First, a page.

The journey for the tens of thousands fleeing conflict in the Middle East is already difficult, but their challenges are compounded by an inability to communicate with locals in Europe.
Getting aid from a relief camp becomes a struggle. Elsewhere in Belgrade, a family sits by the roadside asking directions to a nearby hotel. Both instances are made worse due to a language barrier
Most migrants speak Arabic or Pashto, languages not common in Europe.
At a park in Belgrade, many cannot understand that an aid distribution center nearby is overflowing with supplies.
At a border crossing in Roske, they are struggling to figure out whether they will be able to go to Germany if they register here.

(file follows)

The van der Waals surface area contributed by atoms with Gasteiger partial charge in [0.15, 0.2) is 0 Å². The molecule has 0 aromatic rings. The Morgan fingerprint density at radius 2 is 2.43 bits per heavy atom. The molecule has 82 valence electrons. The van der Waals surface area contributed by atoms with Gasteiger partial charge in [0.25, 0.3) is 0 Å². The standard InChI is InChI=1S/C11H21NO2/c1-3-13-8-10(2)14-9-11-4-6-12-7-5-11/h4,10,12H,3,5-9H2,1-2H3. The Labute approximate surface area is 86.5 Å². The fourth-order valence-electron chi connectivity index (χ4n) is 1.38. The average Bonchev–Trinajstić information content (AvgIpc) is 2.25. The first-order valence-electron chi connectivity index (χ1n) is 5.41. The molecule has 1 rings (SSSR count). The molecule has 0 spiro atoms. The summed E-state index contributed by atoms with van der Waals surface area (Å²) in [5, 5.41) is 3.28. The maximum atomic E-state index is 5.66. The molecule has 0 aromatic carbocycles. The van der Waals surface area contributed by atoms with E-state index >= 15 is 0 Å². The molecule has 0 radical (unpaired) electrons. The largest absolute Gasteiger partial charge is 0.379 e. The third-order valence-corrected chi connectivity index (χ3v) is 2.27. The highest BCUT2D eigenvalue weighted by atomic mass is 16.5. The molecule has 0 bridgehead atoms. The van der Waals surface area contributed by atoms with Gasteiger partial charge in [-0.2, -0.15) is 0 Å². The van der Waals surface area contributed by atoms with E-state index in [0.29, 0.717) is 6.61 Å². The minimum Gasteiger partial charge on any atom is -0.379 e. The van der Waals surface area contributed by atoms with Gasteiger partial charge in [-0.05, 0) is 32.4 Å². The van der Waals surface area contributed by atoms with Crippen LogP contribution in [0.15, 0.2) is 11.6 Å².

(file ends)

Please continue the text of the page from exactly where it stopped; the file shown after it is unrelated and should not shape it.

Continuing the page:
And at a train station in Budapest, they are spending hundreds of Euros to buy tickets to Germany when they do not need to do that.
Police in Budapest had a few translators, but they were overwhelmed. So the authorities appealed for volunteers.
People like Arabic speaker Al Mohammad Haya responded. “My work here [is] just to translate between the police and the people.”
They are few, however, compared to the thousands of migrants coming through. And they are only available at certain points.
Most of the time, migrants appear to be muddling through with hand gestures and guess work.